Sometimes, people think of a triple net as a double net lease, which requires the tenant to pay for property taxes, insurance (including building insurance), and the base rent.

The most important thing here is to read the lease. Make sure that tenants do that to understand the terms. Simple labels aren't enough here.

What an NNN Lease Doesn't Include

Even if the lease is an absolute net lease, it doesn't cover every single expense associated with the commercial property. Though a true absolute net lease with a good tenant is considered a turnkey property from the investor's or landlord's perspective, they do contain expenses that the tenants aren't responsible for.

For example, it's quite rare for the NNN lease to cover accounting costs charged by a landlord's CPA or any legal fees. While they are small in comparison to the purchase price, they aren't part of the monthly cost a tenant must pay in the NNN lease.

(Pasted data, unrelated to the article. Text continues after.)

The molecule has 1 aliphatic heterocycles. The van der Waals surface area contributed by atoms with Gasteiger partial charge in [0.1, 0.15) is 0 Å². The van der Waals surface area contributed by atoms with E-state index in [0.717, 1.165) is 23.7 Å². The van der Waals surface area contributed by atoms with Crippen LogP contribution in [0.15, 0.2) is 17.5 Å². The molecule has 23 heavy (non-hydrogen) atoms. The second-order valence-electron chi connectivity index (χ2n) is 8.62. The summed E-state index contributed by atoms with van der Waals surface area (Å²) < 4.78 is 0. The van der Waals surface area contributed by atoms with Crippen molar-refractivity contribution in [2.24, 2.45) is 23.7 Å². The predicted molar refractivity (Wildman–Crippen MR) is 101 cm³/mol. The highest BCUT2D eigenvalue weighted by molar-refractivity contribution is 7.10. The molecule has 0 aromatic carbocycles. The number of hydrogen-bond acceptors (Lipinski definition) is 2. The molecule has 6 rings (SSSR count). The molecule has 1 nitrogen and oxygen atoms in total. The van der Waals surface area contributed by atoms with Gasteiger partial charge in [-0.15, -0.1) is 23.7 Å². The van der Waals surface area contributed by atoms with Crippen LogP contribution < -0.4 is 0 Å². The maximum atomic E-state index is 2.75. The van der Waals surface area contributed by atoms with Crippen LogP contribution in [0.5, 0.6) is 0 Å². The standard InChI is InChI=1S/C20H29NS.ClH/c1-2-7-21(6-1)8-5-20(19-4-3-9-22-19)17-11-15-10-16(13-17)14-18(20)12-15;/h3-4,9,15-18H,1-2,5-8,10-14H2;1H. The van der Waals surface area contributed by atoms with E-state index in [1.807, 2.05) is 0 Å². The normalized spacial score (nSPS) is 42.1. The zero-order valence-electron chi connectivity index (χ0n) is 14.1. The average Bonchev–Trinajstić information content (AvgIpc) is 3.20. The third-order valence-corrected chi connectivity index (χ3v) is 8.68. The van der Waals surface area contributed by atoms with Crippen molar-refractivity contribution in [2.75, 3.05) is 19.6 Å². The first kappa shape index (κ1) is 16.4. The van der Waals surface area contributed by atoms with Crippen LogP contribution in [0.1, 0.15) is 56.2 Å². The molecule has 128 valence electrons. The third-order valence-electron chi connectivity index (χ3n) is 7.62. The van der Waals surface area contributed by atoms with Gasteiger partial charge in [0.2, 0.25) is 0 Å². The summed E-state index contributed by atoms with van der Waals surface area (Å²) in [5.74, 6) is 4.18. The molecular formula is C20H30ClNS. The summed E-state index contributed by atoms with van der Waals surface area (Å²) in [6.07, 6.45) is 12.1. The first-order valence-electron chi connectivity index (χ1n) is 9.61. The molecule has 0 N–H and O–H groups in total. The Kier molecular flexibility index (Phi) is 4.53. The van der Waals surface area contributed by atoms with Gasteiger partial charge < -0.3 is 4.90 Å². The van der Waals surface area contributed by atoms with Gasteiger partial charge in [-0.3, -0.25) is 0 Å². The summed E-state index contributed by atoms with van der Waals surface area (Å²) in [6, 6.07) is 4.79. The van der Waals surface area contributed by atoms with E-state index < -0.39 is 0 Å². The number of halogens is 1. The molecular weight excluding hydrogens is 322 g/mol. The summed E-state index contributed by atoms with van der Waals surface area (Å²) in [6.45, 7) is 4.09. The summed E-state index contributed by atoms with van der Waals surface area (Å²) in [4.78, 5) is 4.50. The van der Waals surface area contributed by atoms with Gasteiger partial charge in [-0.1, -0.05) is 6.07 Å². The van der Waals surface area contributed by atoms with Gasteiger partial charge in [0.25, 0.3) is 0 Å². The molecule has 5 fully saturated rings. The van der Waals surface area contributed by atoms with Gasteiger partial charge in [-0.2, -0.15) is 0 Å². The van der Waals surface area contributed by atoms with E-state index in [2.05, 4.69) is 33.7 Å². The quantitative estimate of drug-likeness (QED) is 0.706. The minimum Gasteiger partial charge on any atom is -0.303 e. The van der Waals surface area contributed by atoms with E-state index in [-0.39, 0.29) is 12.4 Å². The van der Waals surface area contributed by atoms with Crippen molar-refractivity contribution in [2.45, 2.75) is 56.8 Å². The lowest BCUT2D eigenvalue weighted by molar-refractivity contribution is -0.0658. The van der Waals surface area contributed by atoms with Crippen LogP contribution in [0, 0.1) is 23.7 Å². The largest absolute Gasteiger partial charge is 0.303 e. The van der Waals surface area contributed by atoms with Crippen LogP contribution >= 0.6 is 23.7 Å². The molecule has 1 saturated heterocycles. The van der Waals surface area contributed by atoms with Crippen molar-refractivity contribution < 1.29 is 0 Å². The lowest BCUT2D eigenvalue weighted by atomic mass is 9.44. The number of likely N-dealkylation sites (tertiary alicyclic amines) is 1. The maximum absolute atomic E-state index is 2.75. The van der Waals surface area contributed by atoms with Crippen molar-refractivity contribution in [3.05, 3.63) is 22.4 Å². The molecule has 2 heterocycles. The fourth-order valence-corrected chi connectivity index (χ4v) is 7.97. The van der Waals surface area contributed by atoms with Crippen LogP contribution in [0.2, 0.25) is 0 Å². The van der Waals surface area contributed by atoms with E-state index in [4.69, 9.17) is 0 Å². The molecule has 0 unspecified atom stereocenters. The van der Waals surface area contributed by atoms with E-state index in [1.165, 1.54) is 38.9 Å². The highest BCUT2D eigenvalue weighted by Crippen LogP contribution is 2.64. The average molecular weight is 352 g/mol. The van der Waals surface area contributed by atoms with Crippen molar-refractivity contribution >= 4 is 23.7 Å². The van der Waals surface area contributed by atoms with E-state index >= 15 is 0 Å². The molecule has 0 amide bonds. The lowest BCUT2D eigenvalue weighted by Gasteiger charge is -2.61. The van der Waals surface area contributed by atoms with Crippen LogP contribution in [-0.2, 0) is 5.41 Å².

Investment Risks with a Triple Net Lease

One common misconception for triple net lease investments is that they're risk-free. Though they offer several advantages, there are risks that must be considered. The primary benefit of triple net leases is that you have a predicted revenue stream for the long-term with pass-throughs in place. Overall, there's less hassle and low management requirements.

Though they are compelling benefits, a triple net lease isn't risk-free. Because most of these investments are for single properties, the tenant credit risk must be understood. For example, you may not doubt a lease guaranteed by a parent company because it's financially strong and publicly traded. However, the tenant could fall out of favor and go bankrupt because nothing is perfect. Since a single-tenant property is fully vacant or not, you should consider this.